The recent studies that show a specific correlation between Vit D deficiency and more severe outcomes with covid are just confirming that what we already know about Vit D and immune response certainly applies to covid. The bolded seems particularly significant, given the role of cytokine storm in ARDS and increased mortality.

The only issue that really remains unresolved is whether giving large doses of Vit D after someone is already ill can help them fight covid, and unfortunately most studies so far seem to suggest that it's too late by that point.

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1 minute ago, Corraleno said:

"Vitamin D has been found to modulate macrophages’ response, preventing them from re- leasing too many inflammatory cytokines and chemokines. Vitamin D deficiency also impairs the ability of macrophages to mature, to produce macrophage-specific surface antigens, to produce the lysosomal enzyme acid phosphatase, and to secrete H2O2, a function integral to their antimicrobial function. ... [T]he addition of 1,25(OH)2D increased expression of macrophage-specific surface antigens and the lysosomal enzyme acid phosphatase while stimulating their ‘oxidative burst’ function.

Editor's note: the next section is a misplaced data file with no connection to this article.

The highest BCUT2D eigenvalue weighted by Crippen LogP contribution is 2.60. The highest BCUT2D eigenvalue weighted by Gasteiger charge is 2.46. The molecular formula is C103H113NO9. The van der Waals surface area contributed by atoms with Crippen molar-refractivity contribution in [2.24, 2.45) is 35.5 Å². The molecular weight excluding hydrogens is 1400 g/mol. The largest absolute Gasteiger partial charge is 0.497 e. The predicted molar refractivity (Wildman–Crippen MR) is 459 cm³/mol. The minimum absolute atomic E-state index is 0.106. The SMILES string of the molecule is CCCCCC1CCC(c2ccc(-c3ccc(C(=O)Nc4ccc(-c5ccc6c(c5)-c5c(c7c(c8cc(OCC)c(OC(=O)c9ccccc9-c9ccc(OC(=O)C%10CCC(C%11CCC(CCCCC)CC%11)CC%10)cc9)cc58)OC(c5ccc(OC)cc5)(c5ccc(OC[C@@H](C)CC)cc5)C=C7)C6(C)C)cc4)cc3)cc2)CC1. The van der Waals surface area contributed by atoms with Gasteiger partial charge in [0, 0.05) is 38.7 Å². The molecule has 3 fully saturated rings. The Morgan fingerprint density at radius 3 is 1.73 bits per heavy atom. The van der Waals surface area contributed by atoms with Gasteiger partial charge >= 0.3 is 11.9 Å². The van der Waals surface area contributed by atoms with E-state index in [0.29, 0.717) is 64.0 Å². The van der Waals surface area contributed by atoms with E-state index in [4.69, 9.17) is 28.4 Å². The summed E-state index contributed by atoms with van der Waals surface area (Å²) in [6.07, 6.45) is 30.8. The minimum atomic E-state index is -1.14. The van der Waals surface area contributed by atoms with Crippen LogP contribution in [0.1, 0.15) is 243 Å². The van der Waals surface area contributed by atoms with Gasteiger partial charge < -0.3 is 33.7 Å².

But we've never actually managed to increase immune function by giving people Vitamin D, right? So that makes me a bit suspicious. Like, I believe that Vitamin D is an important part of the process (although I think people are pretty fuzzy on what "deficient" means, within the body), but it's possible that something else is going on.